For the orientation of a rigid module, there are five parameters to be optimized, three orientation angles φ, θ, ψ and two in-plane translations x, y. Here, φ, θ define the projection direction in 3D space, ψ is the in-plane rotation angle and x, y determine the position of the projection in the plane. In an experimental projection, for molecular complexes with limited module motion, the optimal parameters of the target module should be near the preliminarily determined global ones from conventional SPA procedures, resulting in a constrained space for optimizing those five parameters (φ, θ, ψ, x, y) of the target module.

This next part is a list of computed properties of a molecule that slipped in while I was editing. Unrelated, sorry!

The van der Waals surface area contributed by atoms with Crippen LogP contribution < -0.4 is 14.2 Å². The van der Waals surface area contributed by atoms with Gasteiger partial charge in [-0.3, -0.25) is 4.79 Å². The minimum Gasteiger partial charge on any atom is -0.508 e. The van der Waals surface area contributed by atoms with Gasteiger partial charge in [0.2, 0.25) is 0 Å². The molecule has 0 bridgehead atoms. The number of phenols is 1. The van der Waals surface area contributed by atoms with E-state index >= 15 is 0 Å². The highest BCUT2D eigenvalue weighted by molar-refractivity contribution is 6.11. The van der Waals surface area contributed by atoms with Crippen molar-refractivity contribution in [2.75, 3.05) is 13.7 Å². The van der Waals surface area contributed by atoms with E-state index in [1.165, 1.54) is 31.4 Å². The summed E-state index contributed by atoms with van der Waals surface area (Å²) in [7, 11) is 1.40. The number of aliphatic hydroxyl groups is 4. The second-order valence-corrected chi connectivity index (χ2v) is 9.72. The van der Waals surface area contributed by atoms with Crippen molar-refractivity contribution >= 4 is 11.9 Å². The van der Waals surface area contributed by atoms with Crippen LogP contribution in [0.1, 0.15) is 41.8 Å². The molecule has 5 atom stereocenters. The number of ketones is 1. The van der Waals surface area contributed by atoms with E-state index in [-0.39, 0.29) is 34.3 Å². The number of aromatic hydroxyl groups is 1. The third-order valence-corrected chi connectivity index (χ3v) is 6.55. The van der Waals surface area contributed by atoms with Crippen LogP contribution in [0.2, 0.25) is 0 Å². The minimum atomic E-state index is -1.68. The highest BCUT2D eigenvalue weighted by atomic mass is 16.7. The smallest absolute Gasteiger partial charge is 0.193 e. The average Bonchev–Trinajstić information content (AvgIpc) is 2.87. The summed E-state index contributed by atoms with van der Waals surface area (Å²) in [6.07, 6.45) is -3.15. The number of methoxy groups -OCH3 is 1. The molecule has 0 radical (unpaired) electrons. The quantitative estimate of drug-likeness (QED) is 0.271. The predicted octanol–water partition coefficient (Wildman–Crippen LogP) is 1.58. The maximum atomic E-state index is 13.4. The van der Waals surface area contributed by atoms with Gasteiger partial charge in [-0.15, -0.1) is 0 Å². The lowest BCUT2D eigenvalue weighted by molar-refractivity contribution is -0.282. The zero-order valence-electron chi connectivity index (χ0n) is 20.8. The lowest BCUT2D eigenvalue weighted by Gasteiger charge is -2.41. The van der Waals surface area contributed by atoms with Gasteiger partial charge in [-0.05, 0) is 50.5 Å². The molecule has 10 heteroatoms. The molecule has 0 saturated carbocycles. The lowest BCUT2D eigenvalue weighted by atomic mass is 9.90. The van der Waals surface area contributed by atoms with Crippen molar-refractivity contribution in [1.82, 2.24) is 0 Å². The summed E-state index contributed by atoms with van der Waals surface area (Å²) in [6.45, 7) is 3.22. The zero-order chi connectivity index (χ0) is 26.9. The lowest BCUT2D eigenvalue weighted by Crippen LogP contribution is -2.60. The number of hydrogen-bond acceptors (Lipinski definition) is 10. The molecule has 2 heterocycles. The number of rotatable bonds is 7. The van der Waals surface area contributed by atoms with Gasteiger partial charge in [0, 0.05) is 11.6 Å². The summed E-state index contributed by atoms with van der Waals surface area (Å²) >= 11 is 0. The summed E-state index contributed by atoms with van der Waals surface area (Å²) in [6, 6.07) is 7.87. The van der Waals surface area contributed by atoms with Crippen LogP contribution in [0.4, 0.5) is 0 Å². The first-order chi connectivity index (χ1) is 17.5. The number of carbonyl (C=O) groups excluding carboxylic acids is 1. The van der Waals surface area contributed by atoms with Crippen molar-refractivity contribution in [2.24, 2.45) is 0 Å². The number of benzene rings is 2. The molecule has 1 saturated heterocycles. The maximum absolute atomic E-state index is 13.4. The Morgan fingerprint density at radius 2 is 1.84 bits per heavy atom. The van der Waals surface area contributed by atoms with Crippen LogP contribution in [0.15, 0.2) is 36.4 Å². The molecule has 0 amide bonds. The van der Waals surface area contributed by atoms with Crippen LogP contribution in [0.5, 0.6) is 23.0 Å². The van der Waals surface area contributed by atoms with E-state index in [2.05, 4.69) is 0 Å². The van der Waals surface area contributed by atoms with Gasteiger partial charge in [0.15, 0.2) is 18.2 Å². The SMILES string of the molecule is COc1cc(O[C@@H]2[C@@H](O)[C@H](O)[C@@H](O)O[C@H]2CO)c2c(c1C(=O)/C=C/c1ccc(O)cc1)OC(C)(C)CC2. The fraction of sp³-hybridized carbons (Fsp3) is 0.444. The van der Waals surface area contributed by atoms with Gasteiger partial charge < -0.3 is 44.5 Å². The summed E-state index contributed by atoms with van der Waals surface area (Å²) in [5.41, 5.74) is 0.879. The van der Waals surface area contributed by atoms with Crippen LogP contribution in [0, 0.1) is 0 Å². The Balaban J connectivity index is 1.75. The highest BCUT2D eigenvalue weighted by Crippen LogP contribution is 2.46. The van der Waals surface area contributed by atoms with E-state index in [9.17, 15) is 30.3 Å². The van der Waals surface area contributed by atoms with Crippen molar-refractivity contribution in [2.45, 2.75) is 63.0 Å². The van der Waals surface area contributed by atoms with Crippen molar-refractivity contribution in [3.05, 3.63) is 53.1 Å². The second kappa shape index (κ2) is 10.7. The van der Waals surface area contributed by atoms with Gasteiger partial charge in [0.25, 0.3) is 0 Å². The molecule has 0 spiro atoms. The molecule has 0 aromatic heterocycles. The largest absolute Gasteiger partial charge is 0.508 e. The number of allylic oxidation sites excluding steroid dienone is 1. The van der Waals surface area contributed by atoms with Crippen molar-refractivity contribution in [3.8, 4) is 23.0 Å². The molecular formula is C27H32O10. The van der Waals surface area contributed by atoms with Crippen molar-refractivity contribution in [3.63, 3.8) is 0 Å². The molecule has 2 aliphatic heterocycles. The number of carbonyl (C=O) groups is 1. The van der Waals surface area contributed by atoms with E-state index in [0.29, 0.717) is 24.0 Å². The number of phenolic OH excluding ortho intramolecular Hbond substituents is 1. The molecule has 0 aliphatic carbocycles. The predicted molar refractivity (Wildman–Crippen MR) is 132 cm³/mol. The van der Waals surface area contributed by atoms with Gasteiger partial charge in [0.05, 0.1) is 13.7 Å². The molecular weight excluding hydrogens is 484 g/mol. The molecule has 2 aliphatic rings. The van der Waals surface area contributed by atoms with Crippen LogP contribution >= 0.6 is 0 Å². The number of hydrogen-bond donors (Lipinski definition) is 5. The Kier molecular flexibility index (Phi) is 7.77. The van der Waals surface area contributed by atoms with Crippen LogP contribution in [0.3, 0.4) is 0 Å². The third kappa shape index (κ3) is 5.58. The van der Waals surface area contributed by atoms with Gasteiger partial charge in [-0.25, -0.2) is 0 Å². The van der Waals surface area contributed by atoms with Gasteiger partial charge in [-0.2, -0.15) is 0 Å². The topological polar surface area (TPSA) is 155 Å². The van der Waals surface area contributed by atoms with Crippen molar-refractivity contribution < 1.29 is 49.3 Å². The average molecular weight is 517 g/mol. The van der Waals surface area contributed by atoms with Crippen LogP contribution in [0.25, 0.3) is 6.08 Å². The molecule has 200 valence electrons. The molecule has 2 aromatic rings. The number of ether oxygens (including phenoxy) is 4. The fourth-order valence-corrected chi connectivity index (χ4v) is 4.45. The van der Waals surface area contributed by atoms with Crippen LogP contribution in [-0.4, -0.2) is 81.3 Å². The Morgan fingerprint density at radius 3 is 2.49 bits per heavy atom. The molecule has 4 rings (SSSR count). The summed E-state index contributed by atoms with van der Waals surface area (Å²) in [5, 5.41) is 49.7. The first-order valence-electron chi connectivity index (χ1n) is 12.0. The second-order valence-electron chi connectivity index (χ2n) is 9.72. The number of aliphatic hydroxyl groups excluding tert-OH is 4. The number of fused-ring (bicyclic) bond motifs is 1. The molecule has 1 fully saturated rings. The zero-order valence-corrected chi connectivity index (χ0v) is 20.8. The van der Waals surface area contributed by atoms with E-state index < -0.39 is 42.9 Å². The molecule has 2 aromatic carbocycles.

Here, for convenience, we use the coordinate system with a fixed object at the origin and a moving camera on the surface of a unit sphere (Fig. 2). As shown in Fig. 2A, supposing that the camera plane is always perpendicular to the projection direction, the position of the camera plane is defined by the projection direction with two spherical angles φ and θ. And the in-plane rotation angle ψ of the camera is defined as the angle between the camera and the meridian AB with ec reflecting the final orientation of the camera. The projection direction (φ, θ) can be represented by the unit vector er with the following formula,
$$ e_{r} = \left( {\sin \left( {\theta} \right)\cos \left( {\varphi} \right),\sin \left( {\theta} \right)\sin \left( {\varphi} \right),\cos \left( {\theta} \right)} \right) $$
(9)
Figure 2